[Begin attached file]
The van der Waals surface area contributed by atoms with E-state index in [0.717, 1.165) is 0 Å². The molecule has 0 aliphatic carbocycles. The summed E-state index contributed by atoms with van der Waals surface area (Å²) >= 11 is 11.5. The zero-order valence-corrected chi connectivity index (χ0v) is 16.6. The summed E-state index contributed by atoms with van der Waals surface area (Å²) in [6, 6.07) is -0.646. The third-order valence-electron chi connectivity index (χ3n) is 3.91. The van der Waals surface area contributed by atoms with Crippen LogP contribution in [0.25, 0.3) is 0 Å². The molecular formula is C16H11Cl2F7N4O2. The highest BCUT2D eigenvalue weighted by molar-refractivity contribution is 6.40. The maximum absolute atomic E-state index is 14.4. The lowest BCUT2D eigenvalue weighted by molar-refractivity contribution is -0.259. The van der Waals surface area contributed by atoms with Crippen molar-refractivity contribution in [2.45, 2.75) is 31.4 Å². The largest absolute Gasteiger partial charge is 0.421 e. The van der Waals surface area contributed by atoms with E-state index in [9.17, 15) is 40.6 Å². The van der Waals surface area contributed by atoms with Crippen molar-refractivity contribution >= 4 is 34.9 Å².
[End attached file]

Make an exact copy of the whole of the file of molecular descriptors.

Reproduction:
The van der Waals surface area contributed by atoms with E-state index in [0.717, 1.165) is 0 Å². The molecule has 0 aliphatic carbocycles. The summed E-state index contributed by atoms with van der Waals surface area (Å²) >= 11 is 11.5. The zero-order valence-corrected chi connectivity index (χ0v) is 16.6. The summed E-state index contributed by atoms with van der Waals surface area (Å²) in [6, 6.07) is -0.646. The third-order valence-electron chi connectivity index (χ3n) is 3.91. The van der Waals surface area contributed by atoms with Crippen LogP contribution in [0.25, 0.3) is 0 Å². The molecular formula is C16H11Cl2F7N4O2. The highest BCUT2D eigenvalue weighted by molar-refractivity contribution is 6.40. The maximum absolute atomic E-state index is 14.4. The lowest BCUT2D eigenvalue weighted by molar-refractivity contribution is -0.259. The van der Waals surface area contributed by atoms with Crippen molar-refractivity contribution in [2.45, 2.75) is 31.4 Å². The largest absolute Gasteiger partial charge is 0.421 e. The van der Waals surface area contributed by atoms with E-state index in [9.17, 15) is 40.6 Å². The van der Waals surface area contributed by atoms with Crippen molar-refractivity contribution >= 4 is 34.9 Å².